Selling himself

Laid off salesman Joe Brooks, of Holland, loves being a salesman. "I love people. I love meeting people and I really like solving problems."

But it wasn't always that way. When he first started, all he could think of was sleazy car salesmen. On the way to his first sales call, "I was scared to death. I pulled over and got sick."

Joseph Brooks

Luckily, Brooks somehow managed to make it to the customer and he confessed what happen. And luckily, the customer, a chief executive, felt some emotional connection to Brooks, because he told him, `Next time that happens, call me. If I'm in a meeting, I'll pull out and talk to you.'"

That was years ago. Brooks took some sales classes and soon came to his philosophy. "First I sell myself, then the company, then the product. I just have a way with customers. They tend to like me pretty quickly, because I don't let people down."

For 20 years, between 1980 and 2000, he ran his own company, Brooks Power Systems Inc. in Bensalem and the contacts he made through sales there continue to help him today. The product that his company made turned into a commodity and eventually the business just didn't pay. Instead, he found a job selling a related product.

From 2008 until he was laid off in January 2010, Brooks had been selling office furniture -- but that became a tough sell in a recession. Business were retracting, not expanding and no one felt a pressing need to upgrade. 

These days, Brooks is selling himself. "When I don't have a job, getting a job becomes a fulltime job. I get up at 6. I get a shower. I get my coffee and I go into my office and look for work."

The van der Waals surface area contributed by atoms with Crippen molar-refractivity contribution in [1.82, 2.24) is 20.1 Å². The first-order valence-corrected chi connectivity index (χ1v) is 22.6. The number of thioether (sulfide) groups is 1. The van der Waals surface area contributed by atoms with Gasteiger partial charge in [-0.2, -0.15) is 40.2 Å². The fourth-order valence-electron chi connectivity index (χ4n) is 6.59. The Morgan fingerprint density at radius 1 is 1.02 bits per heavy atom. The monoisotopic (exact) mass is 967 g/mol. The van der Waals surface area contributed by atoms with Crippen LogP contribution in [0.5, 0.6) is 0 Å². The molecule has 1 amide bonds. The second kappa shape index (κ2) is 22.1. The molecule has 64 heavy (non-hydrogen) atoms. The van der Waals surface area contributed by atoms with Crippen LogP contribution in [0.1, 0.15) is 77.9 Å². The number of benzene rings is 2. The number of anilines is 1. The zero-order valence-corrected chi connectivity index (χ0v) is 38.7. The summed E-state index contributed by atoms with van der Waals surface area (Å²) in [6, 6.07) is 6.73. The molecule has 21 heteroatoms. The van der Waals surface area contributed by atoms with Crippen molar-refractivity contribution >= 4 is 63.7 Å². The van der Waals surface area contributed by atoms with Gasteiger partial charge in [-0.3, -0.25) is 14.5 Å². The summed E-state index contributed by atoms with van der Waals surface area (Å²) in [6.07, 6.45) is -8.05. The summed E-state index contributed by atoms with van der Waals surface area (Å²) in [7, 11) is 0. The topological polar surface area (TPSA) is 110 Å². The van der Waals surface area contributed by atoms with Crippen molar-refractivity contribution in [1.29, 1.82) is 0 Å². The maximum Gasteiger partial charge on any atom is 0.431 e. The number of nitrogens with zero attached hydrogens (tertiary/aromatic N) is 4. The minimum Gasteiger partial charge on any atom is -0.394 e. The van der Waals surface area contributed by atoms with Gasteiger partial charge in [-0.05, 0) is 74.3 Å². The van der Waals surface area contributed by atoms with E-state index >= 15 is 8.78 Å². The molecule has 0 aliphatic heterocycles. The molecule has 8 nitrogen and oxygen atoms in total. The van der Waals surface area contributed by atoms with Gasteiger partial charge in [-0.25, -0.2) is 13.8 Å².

Meanwhile, he is also trying to start a sales broker business. Right now, for example, he is trying to peddle a product that helps to mask sound in an office environment, particularly in hospitals and doctors' offices. The product muffles conversation and helps health organizations comply with HIPAA (Health Insurance Portability and Accountability Act) rules regarding privacy. 

"It's one thing to knock on doors and say, `Do you want to buy office furniture?' during a recession, but if you can say `HIPAA' you stand a chance," he said.

Unemployment has taken its toll. His wife is also unemployed and their relationship is strained. His housing is in jeopardy, his family has no health insurance, and his three grown sons, 19, 21 and 25, all have their own problems. It hurts Brooks that he can't help them more.   

He wants a chance, he said. "I'm probably going to be even more effective," he said, "because I'm going to have to prove that a year and a half of unemployment hasn't affected me." 

Update: As of December, 2011, Brooks is working as a salesman, earning considerably less, but hoping to turn that situation around over time.

  • Joseph G. Brooks
  • Hometown: Holland
  • Profession: Salesman
  • Experience: Prefers to sell quality products, even at a higher price. Expert in selling office furniture, signage and computer technical furniture. Owned Brooks Power Systems in Bensalem for 20 years.
  • Education: Course work at Bucks County Community College
  • E-mail address:
  • Joseph Brook's resume


Read past profiles in the Looking for Work series. The series continues here on Mondays.

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The Inquirer is not endorsing this individual as a job candidate; potential employers should do their own background checks.

Contact staff writer Jane M. Von Bergen at 215-854-2769 or